This article originally appeared on VICE US.
On March 13, as most of North America was only just beginning to realize the severity of the COVID-19 crisis, a single mother in Vancouver, Canada, was forced to watch it unfold in real time: both her daughters had just come home from school with burning fevers and hacking coughs.
Annie (whose name has been changed at her request due to an abusive relationship) is a 31-year-old mother of two. She waited for hours to be connected with telehealth—the local number was swamped by thousands of anxious Vancouverites—and once she finally spoke with a nurse, she was told to put her whole family under strict isolation for two weeks.
There was just one issue: they didn’t have toilet paper, medicine, shampoo, conditioner, or enough food to last until the end of their quarantine.
“One of my friends came across this COVID-19 Facebook group and suggested I join,” Annie said. “I kept scrolling through and wondering if I should make a post. When I finally did… people started working together in order to help me, a complete stranger.”
That Facebook group, “COVID-19 Coming Together (Vancouver)”, is just one in a sprawling constellation of mutual aid pages that are popping up across the world. The idea is to connect people who are willing to help the people who need it, doing grocery runs, making food donations, helping with rent, babysitting and much more.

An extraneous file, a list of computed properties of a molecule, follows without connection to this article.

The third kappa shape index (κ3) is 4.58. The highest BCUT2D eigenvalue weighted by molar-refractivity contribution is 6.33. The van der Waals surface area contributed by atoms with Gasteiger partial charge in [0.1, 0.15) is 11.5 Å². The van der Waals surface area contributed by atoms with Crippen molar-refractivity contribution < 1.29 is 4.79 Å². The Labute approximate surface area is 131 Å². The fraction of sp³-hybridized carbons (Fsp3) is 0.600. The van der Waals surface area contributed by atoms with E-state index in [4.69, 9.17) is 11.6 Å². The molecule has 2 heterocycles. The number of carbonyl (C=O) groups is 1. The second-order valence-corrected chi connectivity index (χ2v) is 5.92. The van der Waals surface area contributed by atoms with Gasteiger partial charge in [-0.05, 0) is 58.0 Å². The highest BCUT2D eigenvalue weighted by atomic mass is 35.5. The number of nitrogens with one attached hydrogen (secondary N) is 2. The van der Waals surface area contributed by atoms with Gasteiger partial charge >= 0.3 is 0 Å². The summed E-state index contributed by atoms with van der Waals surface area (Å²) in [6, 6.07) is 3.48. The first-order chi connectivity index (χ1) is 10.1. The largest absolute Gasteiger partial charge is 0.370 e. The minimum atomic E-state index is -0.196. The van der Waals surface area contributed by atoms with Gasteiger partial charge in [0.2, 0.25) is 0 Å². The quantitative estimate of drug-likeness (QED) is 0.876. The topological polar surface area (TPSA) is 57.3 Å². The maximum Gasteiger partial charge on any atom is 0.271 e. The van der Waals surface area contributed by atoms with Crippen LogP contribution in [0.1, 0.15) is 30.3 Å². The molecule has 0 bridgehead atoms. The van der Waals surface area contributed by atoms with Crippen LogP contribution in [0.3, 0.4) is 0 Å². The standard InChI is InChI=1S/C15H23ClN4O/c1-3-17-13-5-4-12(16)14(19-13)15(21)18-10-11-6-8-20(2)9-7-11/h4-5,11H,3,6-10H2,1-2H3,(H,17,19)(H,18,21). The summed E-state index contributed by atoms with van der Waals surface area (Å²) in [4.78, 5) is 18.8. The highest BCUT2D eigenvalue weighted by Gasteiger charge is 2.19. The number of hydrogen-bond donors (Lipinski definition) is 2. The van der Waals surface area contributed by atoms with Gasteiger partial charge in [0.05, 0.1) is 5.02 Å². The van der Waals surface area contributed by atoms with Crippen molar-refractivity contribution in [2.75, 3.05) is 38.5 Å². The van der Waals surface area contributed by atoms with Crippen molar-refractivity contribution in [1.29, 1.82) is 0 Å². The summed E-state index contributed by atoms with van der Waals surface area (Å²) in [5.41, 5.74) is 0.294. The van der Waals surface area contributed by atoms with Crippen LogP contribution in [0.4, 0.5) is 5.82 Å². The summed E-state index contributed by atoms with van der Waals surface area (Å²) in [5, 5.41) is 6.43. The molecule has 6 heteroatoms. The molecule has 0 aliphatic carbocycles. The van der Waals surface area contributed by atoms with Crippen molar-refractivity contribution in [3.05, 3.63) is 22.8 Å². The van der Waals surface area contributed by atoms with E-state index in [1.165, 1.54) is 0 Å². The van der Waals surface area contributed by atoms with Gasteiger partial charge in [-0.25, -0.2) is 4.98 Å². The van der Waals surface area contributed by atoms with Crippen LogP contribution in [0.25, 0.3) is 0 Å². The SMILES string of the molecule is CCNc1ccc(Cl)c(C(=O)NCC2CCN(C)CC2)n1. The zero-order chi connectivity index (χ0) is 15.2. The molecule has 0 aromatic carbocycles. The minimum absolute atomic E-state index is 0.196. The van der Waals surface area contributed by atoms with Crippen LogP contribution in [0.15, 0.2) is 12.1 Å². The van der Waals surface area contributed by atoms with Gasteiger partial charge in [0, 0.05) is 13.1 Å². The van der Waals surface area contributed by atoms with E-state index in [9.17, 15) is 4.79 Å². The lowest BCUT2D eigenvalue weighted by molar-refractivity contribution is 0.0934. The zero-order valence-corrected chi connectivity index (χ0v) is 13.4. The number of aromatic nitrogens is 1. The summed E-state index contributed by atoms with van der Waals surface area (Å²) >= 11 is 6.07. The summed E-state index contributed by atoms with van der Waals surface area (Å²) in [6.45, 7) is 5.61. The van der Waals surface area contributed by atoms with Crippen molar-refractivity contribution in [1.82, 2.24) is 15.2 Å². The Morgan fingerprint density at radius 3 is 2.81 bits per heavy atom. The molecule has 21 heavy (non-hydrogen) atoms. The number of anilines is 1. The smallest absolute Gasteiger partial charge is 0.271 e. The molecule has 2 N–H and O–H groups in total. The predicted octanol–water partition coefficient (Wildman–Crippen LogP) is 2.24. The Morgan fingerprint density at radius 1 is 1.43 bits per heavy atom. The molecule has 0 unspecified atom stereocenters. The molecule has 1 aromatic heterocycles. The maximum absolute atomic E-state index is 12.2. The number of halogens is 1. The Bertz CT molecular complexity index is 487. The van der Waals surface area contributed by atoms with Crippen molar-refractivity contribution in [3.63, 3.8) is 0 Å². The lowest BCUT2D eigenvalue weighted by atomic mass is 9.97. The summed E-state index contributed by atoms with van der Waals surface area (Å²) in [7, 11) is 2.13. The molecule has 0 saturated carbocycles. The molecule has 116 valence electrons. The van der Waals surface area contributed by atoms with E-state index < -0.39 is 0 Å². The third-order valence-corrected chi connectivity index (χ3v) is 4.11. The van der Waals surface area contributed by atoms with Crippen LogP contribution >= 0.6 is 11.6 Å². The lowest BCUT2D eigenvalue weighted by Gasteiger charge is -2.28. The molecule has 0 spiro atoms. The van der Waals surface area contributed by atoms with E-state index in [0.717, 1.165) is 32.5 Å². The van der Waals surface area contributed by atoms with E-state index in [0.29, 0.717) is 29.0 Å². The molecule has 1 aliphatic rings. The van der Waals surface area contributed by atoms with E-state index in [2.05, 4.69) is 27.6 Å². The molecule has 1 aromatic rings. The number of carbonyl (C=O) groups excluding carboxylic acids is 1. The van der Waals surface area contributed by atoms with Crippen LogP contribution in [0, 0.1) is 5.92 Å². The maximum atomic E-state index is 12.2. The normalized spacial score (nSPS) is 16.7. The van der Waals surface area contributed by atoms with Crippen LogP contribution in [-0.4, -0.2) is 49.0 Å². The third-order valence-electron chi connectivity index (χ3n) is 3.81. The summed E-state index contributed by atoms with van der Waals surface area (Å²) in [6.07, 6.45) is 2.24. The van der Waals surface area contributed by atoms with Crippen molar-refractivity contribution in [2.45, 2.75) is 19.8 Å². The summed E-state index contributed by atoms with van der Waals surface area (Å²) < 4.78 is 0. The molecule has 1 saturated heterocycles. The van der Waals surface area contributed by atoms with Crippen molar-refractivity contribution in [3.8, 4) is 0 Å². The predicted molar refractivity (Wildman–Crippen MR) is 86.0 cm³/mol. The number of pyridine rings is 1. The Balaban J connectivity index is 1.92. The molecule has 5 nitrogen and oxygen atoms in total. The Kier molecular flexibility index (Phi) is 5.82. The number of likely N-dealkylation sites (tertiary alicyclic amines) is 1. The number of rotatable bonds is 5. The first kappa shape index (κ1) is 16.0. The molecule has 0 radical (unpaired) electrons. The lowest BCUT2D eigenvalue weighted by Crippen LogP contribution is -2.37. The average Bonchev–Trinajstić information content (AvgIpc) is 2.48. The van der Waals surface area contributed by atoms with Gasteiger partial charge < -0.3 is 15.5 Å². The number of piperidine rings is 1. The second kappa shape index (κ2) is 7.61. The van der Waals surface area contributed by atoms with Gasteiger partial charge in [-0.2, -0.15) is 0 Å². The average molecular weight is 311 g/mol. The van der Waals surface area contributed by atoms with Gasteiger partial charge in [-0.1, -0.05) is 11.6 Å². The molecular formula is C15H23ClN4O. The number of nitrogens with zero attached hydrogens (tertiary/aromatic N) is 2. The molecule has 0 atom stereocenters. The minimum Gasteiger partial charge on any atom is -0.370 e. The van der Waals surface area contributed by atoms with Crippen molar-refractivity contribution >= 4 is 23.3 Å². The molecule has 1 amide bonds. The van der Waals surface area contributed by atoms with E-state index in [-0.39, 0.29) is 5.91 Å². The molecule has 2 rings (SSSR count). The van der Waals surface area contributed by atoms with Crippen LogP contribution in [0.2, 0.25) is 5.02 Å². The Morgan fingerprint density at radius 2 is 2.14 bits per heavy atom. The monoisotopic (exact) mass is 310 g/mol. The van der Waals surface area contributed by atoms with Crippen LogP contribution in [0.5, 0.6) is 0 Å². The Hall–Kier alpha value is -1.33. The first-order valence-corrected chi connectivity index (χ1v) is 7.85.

Just a day after a group of university students started the page, it had already amassed 6,000 members; as of today, it had more than 20,000. A group called “CareMongering: COVID-19” in Toronto has 11,000; “Covid-19 Mutual Aid United Kingdom” has 10,000; even small cities and towns are starting pages that are racking up 1,000-plus members within days of their conception.
In New York, a community-sourced Google doc linking more than 50 different groups and resources is spreading rapidly across social media. It gives readers the tools to access the internet during the crisis, contact their representatives, find school and university closure information and even links to rent strike and anti-ICE organizing resources. Perhaps most importantly, it provides access to 34 regional mutual aid groups across the city and beyond.
“This pandemic is isolating us, of course, we’re not supposed to be seeing each other,” said Adela Wagner, an administrator for the Brooklyn mutual aid Facebook group. “But what’s most important is that we don’t forget each other. In Italy, they’re playing concerts from their balconies, they’re singing… Here, we’re doing online classes and buying groceries and donating money… It’s really blossoming, the resilience of people.”
The coronavirus crisis has led to a sense of mass isolation. As people retreat into quarantine, lock their doors, and practice social distancing, it can feel like we’re becoming more disconnected and disparate than ever before. But people are also coming together—providing aid to one another, donating time and money to help those who suddenly find themselves in desperate need, and reaffirming that none of us are alone.
“Community is absolutely imperative right now,” said Avery Shannon, the 21-year-old co-founder of the Vancouver Facebook group. “We can choose fear and division—we can choose to hoard toilet paper—or we can build a different narrative.” When you visit the group on Facebook, the first thing you see is the cover photo: a black-and-white pencil drawing that says “What if we refuse to walk alone?”